Scharffen Berger Papua New Guinea Single Origin Bar Review
I should be responsible here and say 3 things: 1) I am not a fan of PNG chocolate as it tends to have flavour notes I don’t particularly like 2) I don’t trust their tasting notes after the Ferry Building incident 3) I didn’t like the last Scharffen Berger single origin Ben Tre and I don’t have high hopes here so I did avoid trying this bar for about 2 months. Why buy it, you wonder? I am the eternal optimist.
Now, I have nothing against PNG chocolate per se – I just find that the kinds I have had have all had a smoky edge. Not sure if that is an issue with how they are fermenting, dying or roasting but I have trouble believing in a bean that comes off the tree with an edge of smoke. So there you have it – why I don’t like Jura whisky and why I don’t like PNG chocolate – smoke.
So I had trouble believing it when the paper wrapper didn’t mention the smoky edge to the chocolate. I’ve included the tasting notes for just this reason – that and the fact that I don’t agree with them at all so you should have the opportunity to know both sides of the story.
What did I think? Was it lightly fruity with notes of cherry and raisin? Not for me it didn’t, no. I think this is one of those occasions where either they accidentally put the wrong tasting notes on the bar or have never bothered to check what this bar ages like. It might be nice to include a note something along the lines of “but after 2 or 3 months, the fruit disappears, leaving behind nutty notes with an edge of smoke which starts at the beginning and builds throughout” or something similar.
I got nothing from the wrapper but for the vanilla – and I think we know why we all get vanilla from *some* single origin bars. Perhaps I am infair – I did like this bar miles better than their Ben Tre and I think if you wanted to choose a single origin bar from CScharffen Berger I would recommend this of the two. Would I buy it again? I’m not a fan of the smoke so no but if I was and I didn’t have anyone else’s Papua New Guinea bar to buy then I’d go for it because it is a decent single origin. At this size though I would expect them to be closer to doing more great things like Hotel Chocolat.
Perhaps American palettes simple are not as refined and perhaps American chocolate buyers are not as demanding as British ones…?
I do recall trying this bar with you, Judith, and liking it more than you did. As we both know, tasting chocolate is such a personal experience — just as tasting wines and other culinary delights.
To answer your Q, yes, I do believe that British palates are more refined than Americans when it comes to chocolate as the Brits have such an abundance of top-notch chocolatiers who are leading the Chocolate Revolution. I can’t believe how British chocolate has changed in the past few years! It was always known for being far too sweet, but wow! Has it changed!
Too many Americans are hooked on chocolate candy vs seeking out chocolate excellence. So it is harder for chocolatiers in NA to change the palate preferences of their customers. I’ve heard the same thing from chocolatiers in South America.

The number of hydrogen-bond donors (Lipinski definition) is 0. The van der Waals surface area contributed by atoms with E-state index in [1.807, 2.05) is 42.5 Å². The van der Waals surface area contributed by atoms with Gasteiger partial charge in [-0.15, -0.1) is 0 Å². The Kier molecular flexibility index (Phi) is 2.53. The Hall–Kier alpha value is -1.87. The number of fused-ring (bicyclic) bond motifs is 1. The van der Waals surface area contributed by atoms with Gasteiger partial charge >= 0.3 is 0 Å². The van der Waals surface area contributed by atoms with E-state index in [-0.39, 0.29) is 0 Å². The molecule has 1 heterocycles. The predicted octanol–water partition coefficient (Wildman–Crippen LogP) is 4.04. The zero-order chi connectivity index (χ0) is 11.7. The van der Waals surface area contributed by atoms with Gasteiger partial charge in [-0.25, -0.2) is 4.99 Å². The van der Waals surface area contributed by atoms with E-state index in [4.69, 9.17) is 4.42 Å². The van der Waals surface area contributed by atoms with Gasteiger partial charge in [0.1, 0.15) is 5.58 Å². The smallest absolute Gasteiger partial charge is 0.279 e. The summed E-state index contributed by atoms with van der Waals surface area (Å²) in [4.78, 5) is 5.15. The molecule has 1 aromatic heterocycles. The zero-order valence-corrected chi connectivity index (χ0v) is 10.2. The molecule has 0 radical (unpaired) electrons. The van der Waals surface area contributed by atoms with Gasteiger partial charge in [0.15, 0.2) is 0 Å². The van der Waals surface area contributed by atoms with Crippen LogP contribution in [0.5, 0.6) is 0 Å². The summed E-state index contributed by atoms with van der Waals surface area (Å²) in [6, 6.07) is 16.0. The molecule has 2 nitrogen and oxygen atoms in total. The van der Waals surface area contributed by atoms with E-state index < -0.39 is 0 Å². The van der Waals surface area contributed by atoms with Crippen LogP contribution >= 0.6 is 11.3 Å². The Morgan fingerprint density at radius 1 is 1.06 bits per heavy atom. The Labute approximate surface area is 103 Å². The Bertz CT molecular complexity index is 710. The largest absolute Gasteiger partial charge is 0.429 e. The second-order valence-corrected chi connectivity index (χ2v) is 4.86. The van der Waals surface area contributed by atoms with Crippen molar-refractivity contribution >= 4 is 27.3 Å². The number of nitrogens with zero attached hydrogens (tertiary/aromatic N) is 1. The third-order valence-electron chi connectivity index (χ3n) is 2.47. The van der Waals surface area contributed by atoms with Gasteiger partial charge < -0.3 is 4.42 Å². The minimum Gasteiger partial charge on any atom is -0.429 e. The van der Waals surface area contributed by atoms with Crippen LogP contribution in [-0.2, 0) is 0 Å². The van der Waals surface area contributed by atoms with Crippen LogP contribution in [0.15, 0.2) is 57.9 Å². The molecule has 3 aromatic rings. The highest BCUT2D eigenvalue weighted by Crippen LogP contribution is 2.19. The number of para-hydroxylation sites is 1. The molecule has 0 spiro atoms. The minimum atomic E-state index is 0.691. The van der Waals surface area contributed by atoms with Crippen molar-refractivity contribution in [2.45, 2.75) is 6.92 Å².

PNG cocoa and chocolate comes with many different flavours, buts it’s interesting that a few years ago when a research/extension program was geared to getting producers/processors of beans to remove the smokey flavour of some cocoa there was a sharp rebuke from some buyers in Europe that they are particularly going for and expecting that characteristic, at least from some cocoa from PNG, and that it shouldn’t be removed, at least not from all cocoa…
Thanks for sharing that Paul. I was just slightly confused about where it was coming from (smoke) but also why it wasn’t listed as a flavour note on the wrapper when I was tasting it. Kind of makes you doubt your sanity at times 😉 but I’m no smoke lover so not, possibly a fair judge but it all comes to personal taste so someone who likes peaty whisky and smoke flavours is going to enjoy this bar 🙂
Valrhona, the French chocolate powerhouse, was the first to translate the concept to the larger market, pioneering what it called Grand Cru chocolate and precipitating a movement that has grown into today’s chocolate connoisseurship. Valrhona launched the first single origin chocolate bar in 1986. Now there are many, and devotees study fine chocolate bars as wine lovers analyze fine wine, with an understanding of the terroir and microclimate of the bean and their impact on the flavors and aromas in the chocolate produced in those regions—even on specific plantations! As the best beans are reserved for the best bars, these singe origin chocolate bars represent the best chocolate in the world. In terms of unique characteristics and layers of complex flavors, they are analogous to the finest wines.
And it’s not just “name” companies whose bars you’ll buy at the store. Companies like Callebaut, a leading producer of high-quality couverture from Belgium, produce a selection of origin couvertures that chocolatiers remold into their own bars.* Callebaut and other business-to-business producers don’t sell to consumers under their own name, but make the chocolate that you may enjoy under many other brand names.